If you have time to explore, you can bear right at the fork in the trail 2.5 miles past the ranch and take a 4.5 mile spur to visit the extensive remains of the Cima Cinder Mine. The mine is huge; there is so much to see here that you could easily spend several hours checking it all out. Driving on top of the cinder cone feels like being on an alien planet. The ground beneath your feet is red, the hills are red streaked with black and the plant life is stark.
Back on the main trail, it begins to get rough as you get closer to the Aiken Mine. There are some steep and loose climbs, and the descents can be a bit hairy; you will definitely want to use 4WD through here. (See tips for navigating difficult off-road terrain.)
When you get near the mine, follow the left fork to go the top, or remain to the right if you’ve had enough mine exploring and want to stay on the trail. Despite decades of vandalism, you could spend several more hours exploring the extensive remains of this mine. We'll typically visit one mine or the other when doing this trail.
Volcanic Action in the Mojave Desert
Alongside the trail you will see thick black basalt flows.
When a volcanic eruption ends and the pressure is decreased, basalt can slowly ooze across the landscape for miles. These flows can be seen throughout the cinder cones and are typically 10 to 13 feet thick.
The volcanoes here began erupting 7.6 million years ago, and lava last flowed 10,000 years ago.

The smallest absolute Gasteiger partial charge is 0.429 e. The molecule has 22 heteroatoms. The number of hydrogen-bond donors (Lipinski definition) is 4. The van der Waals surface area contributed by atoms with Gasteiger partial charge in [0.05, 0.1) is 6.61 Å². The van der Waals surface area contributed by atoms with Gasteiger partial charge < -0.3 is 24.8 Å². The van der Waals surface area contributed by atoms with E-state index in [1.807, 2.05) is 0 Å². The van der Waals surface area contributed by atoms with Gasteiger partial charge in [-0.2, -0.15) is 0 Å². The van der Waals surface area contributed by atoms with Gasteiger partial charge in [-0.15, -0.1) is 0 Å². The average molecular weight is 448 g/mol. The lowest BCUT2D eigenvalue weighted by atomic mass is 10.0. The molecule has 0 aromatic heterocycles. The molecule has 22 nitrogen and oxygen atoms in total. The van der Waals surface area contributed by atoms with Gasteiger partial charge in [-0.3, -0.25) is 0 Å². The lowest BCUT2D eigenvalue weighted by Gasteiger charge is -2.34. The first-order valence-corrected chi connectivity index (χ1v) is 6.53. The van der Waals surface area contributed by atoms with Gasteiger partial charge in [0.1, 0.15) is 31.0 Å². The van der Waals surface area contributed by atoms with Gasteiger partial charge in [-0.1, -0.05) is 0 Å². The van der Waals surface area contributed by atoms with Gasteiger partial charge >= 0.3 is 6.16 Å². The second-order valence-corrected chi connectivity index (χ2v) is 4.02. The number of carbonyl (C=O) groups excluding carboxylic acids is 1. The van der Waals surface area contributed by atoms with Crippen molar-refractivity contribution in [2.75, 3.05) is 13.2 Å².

The trail provides a great view of many of the cinder cones. When you realize how many there are, you might not want to dwell on the fact that they are small volcanoes!
Tackling Lava Tube Trail
When you reach a reverse-Y intersection, look for the sign that marks the Lava Tube Trail and make the sharp turn.
The short half-mile spur leads to a lava tube that you can explore. Lava tubes are created when the surface of a lava flow cools, but the lava beneath the surface continues to flow, creating a tunnel. A collapsed hole in the roof of the tunnel permits people to venture inside. There is a sturdy ladder in place to allow access to the first level, but you’ll have to climb over some rocks to reach the lower chamber. The lava tube is not maintained by the park, so you enter at your own risk.
Off-Road Navigation and Necessities for Aiken Mine Trail
Past the lava tube, the trail is once again sand. You’ll pass by an old corral and cross over the Mojave Road Trail before reaching Kelbaker Road, one of the main roads through the park. A right turn will take you to Interstate 15 and the town of Baker, about 16 miles west. Turning east on Kelbaker Road will take you deeper into the park.
This trail is rough and remote, and we're not kidding about the strong possibility of a flat tire (or two). Do not attempt it if your tires are not in top condition; high clearance and 4WD is required, and a spare tire is an absolute must. Pack your desert survival kit and plenty of water just in case you have trouble. The trail is around 25 miles long without the side trip to the Cima Cinder Mine.